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Are there any VC++ settings I should know about to generate better PDB files that contain more information?

I have a crash dump analysis system in place based on the project crashrpt.

Also, my production build server has the source code installed on the D:\, but my development machine has the source code on the C:\. I entered the source path in the VC++ settings, but when looking through the call stack of a crash, it doesn't automatically jump to my source code. I believe if I had my dev machine's source code on the D:\ it would work.

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"Are there any VC++ settings I should know about"

Make sure you turn off Frame pointer ommision. Larry osterman's blog has the historical details about fpo and the issues it causes with debugging.

Symbols are loaded successfully. It shows the callstack, but double clicking on an entry doesn't bring me to the source code.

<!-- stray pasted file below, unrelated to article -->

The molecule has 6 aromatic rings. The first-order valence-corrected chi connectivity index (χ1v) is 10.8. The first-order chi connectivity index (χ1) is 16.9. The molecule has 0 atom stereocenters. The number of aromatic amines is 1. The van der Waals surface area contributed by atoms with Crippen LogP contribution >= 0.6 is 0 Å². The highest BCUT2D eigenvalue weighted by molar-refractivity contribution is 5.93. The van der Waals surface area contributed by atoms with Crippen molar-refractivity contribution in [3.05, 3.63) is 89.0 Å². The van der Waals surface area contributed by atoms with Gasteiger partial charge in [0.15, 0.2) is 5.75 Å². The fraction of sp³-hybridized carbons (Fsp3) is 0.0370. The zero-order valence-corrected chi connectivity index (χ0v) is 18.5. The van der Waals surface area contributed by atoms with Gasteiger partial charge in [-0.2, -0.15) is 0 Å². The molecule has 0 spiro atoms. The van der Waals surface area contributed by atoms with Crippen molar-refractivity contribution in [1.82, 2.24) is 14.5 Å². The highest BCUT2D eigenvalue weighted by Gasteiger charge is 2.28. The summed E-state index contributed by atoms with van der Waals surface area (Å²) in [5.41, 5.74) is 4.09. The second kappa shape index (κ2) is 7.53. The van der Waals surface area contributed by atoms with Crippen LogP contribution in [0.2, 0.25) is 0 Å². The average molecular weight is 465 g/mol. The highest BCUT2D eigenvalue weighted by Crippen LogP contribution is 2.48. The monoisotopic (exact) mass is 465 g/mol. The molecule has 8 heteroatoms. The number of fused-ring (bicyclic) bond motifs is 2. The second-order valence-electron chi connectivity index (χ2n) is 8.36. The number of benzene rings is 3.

What version of VS are you using? (Or are you using Windbg?) ... in VS it should defintely prompt for source the first time if it doesn't find the location. However it also keeps a list of source that was 'not found' so it doesn't ask you for it every time. Sometimes the don't look list is a pain ... to get the prompt back up you need to go to solution explorer/solution node/properties/debug properties and edit the file list in the lower pane.

Finally you might be using 'stripped symbols'. These are pdb files generated to provide debug info for walking the callstack past FPO, but with source locations stripped out (along with other data). The public symbols for windows OS components are stripped pdbs. For your own code these simply cause pain and are not worth it unless you are providing your pdbs to externals. How would you have one of these horrible stripped pdbs? You might have them if you use "binplace" with the -a command.

Good luck! A proper mini dump story is a godsend for production debugging.